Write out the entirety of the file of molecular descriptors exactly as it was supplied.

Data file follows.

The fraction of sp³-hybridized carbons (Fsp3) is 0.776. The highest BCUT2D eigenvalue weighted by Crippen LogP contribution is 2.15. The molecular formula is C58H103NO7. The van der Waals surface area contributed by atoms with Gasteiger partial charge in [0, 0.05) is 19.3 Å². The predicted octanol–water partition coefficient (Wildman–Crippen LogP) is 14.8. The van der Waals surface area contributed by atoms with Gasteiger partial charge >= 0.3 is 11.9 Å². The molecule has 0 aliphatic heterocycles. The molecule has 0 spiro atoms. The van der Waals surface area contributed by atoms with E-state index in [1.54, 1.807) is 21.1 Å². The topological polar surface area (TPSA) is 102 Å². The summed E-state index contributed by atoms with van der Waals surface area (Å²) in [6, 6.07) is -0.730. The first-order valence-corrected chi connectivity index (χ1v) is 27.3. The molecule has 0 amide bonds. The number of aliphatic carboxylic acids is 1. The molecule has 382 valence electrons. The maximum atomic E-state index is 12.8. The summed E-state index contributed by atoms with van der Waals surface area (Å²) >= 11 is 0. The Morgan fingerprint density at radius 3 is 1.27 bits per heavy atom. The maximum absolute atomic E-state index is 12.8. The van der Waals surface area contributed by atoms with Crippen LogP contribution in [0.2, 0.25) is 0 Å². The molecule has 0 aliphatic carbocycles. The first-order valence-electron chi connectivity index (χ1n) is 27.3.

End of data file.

The fraction of sp³-hybridized carbons (Fsp3) is 0.776. The highest BCUT2D eigenvalue weighted by Crippen LogP contribution is 2.15. The molecular formula is C58H103NO7. The van der Waals surface area contributed by atoms with Gasteiger partial charge in [0, 0.05) is 19.3 Å². The predicted octanol–water partition coefficient (Wildman–Crippen LogP) is 14.8. The van der Waals surface area contributed by atoms with Gasteiger partial charge >= 0.3 is 11.9 Å². The molecule has 0 aliphatic heterocycles. The molecule has 0 spiro atoms. The van der Waals surface area contributed by atoms with E-state index in [1.54, 1.807) is 21.1 Å². The topological polar surface area (TPSA) is 102 Å². The summed E-state index contributed by atoms with van der Waals surface area (Å²) in [6, 6.07) is -0.730. The first-order valence-corrected chi connectivity index (χ1v) is 27.3. The molecule has 0 amide bonds. The number of aliphatic carboxylic acids is 1. The molecule has 382 valence electrons. The maximum atomic E-state index is 12.8. The summed E-state index contributed by atoms with van der Waals surface area (Å²) >= 11 is 0. The Morgan fingerprint density at radius 3 is 1.27 bits per heavy atom. The maximum absolute atomic E-state index is 12.8. The van der Waals surface area contributed by atoms with Crippen LogP contribution in [0.2, 0.25) is 0 Å². The molecule has 0 aliphatic carbocycles. The first-order valence-electron chi connectivity index (χ1n) is 27.3.